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It seems similar questions have been asked about these notes by Leo Goldmakher (linked below) which give a topological proof by Arnold of the insolvability of the quintic by radicals. I think I understand everything except for how to prove exercise 1 on p. 4.

For a bit of context, $\mathcal{F}_n$ is used to denote the space of complex polynomials (with leading coefficient equal to 1) without repeated roots. So a polynomial is of the form $z^n+a_{n-1}z^{n-1}+...+a_1z + a_0$; it is determined by the coefficients and so such polynomials may be regarded as a subset of $\mathbb{C}^n$. The roots may be regarded as tuples in $\mathbb{C}^n$.

For example, if we take $n=2$, we have some quadratics and there is a quadratic formula which gives us roots. However, if you move the coefficients in a large loop (so take a loop in $\mathcal{F}_2$) and keep track of the roots, it's possible to permute the roots. This means that the quadratic formula does not always map a loop of $\mathcal{F}_2$ to a loop in $\mathbb{C}^2$. This is, of course, because square roots aren't really continuous functions on $\mathbb{C}$. We need branch cuts and the theory of Riemann surfaces originates at this point.

Now, here is the exercise.

Exercise 1: Suppose $\gamma_1$ and $\gamma_2$ are two loops based at the same point in $\mathcal{F}_n$, and pick any continuous function $f: \mathcal{F}_n \to \mathbb{C}$. Then for any $\alpha \in \mathbb{Q}$ the image of $f(p)^\alpha$ as $p$ traverses the commutator loop $[\gamma_1, \gamma_2]$ is also a loop in $\mathbb{C}$.

This exercise seems to be saying there is something special about commutators; I don't think the statement is true for arbitrary loops and it seems to me that the $\alpha$ exponent should give rise to the same issues as we have with square roots not being continuous. So I'm somewhat at a lost on how to prove the statement though I imagine that it should be rather elementary. Any help is appreciated.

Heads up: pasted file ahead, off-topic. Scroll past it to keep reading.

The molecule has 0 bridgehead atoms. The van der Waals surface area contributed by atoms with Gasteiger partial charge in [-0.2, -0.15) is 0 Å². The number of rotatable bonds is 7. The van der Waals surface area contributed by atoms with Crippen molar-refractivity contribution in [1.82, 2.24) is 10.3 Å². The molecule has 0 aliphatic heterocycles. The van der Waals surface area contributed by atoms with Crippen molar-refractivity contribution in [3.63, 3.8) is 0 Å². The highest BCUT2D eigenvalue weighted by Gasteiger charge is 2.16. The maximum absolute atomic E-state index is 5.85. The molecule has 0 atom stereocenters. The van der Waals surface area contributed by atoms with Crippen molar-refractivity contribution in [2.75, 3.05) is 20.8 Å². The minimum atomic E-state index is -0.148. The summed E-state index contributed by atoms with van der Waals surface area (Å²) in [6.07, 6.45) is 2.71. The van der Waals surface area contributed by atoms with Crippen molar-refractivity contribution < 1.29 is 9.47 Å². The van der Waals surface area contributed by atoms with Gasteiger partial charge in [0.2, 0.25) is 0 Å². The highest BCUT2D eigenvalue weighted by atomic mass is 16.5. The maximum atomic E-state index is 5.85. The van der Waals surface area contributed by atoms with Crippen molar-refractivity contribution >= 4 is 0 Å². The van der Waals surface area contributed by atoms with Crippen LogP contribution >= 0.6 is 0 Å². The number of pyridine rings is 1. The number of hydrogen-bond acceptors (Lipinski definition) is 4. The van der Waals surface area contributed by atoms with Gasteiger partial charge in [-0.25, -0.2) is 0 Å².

https://web.williams.edu/Mathematics/lg5/394/ArnoldQuintic.pdf

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    $\begingroup$ There's a really excellent video about Arnold's proof here (by math.SE user not all wrong, by the way). Maybe that can help you sort it out? $\endgroup$ Oct 16, 2021 at 13:35
  • $\begingroup$ @HansLundmark Thanks for sharing the video. I am still curious about this particular exercise though and I don't think the video discusses it. $\endgroup$
    – inkievoyd
    Oct 17, 2021 at 15:05
  • $\begingroup$ @inkievoyd: Start at 22:47 of the video; the climax (and essentially a restatement of the counting argument you give below) is at 26:53 or so. The video calls the function $r$ instead of $f$, but the idea seems the same. $\endgroup$
    – Brian Tung
    Dec 17, 2021 at 0:21

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I think one argument goes like this. We can just focus on $\alpha = 1/n$ and consider loops $\gamma_1,\gamma_2$ such that $f(\gamma_1),f(\gamma_2)$ are loops around zero. Otherwise, the $1/n$ isn't an issue.

WLOG, let's suppose that we may begin the image of the loops at $1 \in \mathbb{C}$. Then $f(\gamma_1)^{1/n}$ must have endpoint on some $n$th root of unity, say $e^{2\pi ki/n}$ for some $0 \leq k \leq n-1$. Similarly, $f(\gamma_2)^{1/n}$ ends at some other $n$th root of unity, say $e^{2\pi \ell i/n}$. Then the path traced out by $f([\gamma_1,\gamma_2])^{1/n}$ goes $k$ steps, then $\ell$ steps, then back $k$, then back $\ell$. This brings us back to $1 \in \mathbb{C}$ and hence, is a loop..

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  • $\begingroup$ Oh, that's clever. Ultimately, it's a counting argument... $\endgroup$ Oct 17, 2021 at 23:58

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